SEOUL, South Korea – A champion Go player scored his first win over a Go-playing computer program on Sunday after losing three straight times in the ancient Chinese board game, saying he finally found weaknesses in the software.
Lee Sedol’s victory over AlphaGo is a reminder that Google’s Go-playing program has room for improvement despite winning the first three matches in the best-of-five series and the $1 million prize, which will be donated to charity.
Lee had said earlier in the series that he was unable to beat AlphaGo because he could not find any weaknesses in the software’s strategy.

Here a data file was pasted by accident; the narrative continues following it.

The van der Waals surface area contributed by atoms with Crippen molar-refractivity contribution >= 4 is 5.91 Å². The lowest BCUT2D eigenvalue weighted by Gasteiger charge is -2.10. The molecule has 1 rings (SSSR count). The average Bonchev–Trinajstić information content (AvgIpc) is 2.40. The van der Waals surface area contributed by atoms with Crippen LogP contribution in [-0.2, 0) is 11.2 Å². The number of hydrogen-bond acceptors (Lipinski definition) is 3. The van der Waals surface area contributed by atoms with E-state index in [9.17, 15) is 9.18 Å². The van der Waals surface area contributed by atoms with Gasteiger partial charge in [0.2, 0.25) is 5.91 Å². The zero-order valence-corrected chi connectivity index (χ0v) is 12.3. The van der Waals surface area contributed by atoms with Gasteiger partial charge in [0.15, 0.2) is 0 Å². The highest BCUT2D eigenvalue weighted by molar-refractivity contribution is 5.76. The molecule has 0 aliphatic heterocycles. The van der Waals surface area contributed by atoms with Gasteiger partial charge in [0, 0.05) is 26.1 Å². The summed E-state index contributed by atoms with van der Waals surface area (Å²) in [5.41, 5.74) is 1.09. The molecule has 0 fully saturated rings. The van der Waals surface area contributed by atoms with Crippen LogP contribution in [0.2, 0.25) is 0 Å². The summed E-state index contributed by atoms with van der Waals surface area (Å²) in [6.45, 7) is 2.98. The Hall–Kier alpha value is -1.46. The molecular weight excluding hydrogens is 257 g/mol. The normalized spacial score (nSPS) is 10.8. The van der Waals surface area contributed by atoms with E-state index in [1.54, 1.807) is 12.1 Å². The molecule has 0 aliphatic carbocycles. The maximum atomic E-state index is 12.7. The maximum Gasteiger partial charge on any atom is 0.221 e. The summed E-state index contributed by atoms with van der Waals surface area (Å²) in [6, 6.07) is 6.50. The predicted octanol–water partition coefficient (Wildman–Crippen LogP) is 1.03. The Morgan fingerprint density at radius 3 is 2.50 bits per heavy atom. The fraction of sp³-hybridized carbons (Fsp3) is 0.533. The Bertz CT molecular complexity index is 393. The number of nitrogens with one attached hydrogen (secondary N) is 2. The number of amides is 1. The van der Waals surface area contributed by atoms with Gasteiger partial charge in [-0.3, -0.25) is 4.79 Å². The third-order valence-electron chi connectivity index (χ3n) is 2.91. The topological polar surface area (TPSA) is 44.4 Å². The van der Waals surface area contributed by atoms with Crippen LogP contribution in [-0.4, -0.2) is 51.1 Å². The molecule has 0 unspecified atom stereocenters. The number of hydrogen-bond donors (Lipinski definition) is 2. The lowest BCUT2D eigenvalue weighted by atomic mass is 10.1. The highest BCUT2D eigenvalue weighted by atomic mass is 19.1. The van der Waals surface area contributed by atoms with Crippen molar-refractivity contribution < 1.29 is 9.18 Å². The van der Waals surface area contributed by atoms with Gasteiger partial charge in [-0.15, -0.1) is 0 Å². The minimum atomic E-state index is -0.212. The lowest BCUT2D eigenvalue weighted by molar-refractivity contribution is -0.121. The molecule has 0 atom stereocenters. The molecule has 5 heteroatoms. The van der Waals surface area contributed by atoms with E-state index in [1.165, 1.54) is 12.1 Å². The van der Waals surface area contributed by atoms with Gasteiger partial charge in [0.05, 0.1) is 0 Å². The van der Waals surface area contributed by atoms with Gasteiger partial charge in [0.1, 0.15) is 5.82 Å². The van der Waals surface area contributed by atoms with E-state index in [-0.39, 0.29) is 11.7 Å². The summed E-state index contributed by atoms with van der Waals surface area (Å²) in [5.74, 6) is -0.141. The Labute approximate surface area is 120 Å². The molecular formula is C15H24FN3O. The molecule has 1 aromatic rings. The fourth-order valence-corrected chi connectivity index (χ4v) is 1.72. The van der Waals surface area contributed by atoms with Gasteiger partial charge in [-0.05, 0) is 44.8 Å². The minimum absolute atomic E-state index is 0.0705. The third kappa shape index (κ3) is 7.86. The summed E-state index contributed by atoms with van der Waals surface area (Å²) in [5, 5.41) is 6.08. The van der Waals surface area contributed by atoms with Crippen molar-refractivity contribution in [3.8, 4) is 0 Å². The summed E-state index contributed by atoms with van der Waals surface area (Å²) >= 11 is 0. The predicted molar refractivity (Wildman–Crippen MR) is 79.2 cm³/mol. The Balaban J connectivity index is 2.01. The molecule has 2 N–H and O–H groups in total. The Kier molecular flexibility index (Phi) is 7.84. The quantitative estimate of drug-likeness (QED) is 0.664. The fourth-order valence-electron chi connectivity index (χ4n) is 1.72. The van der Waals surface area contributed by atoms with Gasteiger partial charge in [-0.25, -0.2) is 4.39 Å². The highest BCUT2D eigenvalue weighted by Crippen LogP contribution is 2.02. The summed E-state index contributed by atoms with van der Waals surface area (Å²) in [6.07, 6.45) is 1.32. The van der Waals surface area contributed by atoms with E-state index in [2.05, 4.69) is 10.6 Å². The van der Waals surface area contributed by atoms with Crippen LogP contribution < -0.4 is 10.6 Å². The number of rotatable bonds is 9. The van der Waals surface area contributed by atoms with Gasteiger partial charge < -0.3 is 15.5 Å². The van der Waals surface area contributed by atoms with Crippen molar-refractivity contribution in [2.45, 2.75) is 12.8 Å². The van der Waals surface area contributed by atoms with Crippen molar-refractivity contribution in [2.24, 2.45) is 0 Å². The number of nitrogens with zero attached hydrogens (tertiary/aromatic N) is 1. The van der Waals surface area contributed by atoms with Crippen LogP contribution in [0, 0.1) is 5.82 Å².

But after Sunday’s match, the 33-year-old South Korean Go grandmaster said he found two weaknesses in the artificial intelligence program. Lee said that when he made an unexpected move, AlphaGo responded with a move as if the program had a bug, indicating that the machine lacked the ability to deal with surprises.
AlphaGo also had more difficulty when it played with a black stone, according to Lee.
For the final match of the series, scheduled for Tuesday, Lee has offered to play with a black stone, saying it would make a victory more meaningful.
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